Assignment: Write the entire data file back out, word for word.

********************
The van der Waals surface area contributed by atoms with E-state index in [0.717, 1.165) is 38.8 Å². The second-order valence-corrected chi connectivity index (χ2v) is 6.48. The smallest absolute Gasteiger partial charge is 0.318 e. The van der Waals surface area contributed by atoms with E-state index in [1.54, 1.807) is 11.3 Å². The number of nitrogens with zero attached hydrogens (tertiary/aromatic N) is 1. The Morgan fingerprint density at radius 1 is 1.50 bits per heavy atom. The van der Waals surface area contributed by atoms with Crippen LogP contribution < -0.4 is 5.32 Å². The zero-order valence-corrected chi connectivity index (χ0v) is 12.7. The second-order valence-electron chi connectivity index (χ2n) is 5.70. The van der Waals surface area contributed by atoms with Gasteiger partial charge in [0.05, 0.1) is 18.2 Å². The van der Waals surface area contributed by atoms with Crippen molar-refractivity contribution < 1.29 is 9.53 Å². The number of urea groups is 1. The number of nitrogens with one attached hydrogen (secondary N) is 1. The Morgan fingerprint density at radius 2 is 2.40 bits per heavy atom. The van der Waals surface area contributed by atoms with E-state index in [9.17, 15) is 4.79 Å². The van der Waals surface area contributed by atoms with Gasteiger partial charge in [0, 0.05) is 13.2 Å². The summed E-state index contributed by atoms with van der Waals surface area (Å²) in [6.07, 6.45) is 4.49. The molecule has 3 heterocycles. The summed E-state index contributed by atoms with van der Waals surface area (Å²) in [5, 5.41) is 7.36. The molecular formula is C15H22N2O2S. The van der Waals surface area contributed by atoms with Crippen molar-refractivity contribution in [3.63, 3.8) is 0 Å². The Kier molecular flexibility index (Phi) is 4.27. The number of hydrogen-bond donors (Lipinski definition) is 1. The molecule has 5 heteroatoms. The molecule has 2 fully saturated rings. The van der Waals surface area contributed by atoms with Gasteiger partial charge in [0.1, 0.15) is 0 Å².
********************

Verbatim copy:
The van der Waals surface area contributed by atoms with E-state index in [0.717, 1.165) is 38.8 Å². The second-order valence-corrected chi connectivity index (χ2v) is 6.48. The smallest absolute Gasteiger partial charge is 0.318 e. The van der Waals surface area contributed by atoms with E-state index in [1.54, 1.807) is 11.3 Å². The number of nitrogens with zero attached hydrogens (tertiary/aromatic N) is 1. The Morgan fingerprint density at radius 1 is 1.50 bits per heavy atom. The van der Waals surface area contributed by atoms with Crippen LogP contribution < -0.4 is 5.32 Å². The zero-order valence-corrected chi connectivity index (χ0v) is 12.7. The second-order valence-electron chi connectivity index (χ2n) is 5.70. The van der Waals surface area contributed by atoms with Gasteiger partial charge in [0.05, 0.1) is 18.2 Å². The van der Waals surface area contributed by atoms with Crippen molar-refractivity contribution < 1.29 is 9.53 Å². The number of urea groups is 1. The number of nitrogens with one attached hydrogen (secondary N) is 1. The Morgan fingerprint density at radius 2 is 2.40 bits per heavy atom. The van der Waals surface area contributed by atoms with E-state index in [9.17, 15) is 4.79 Å². The van der Waals surface area contributed by atoms with Gasteiger partial charge in [0, 0.05) is 13.2 Å². The summed E-state index contributed by atoms with van der Waals surface area (Å²) in [6.07, 6.45) is 4.49. The molecule has 3 heterocycles. The summed E-state index contributed by atoms with van der Waals surface area (Å²) in [5, 5.41) is 7.36. The molecular formula is C15H22N2O2S. The van der Waals surface area contributed by atoms with Crippen molar-refractivity contribution in [3.63, 3.8) is 0 Å². The Kier molecular flexibility index (Phi) is 4.27. The number of hydrogen-bond donors (Lipinski definition) is 1. The molecule has 5 heteroatoms. The molecule has 2 fully saturated rings. The van der Waals surface area contributed by atoms with Gasteiger partial charge in [0.1, 0.15) is 0 Å².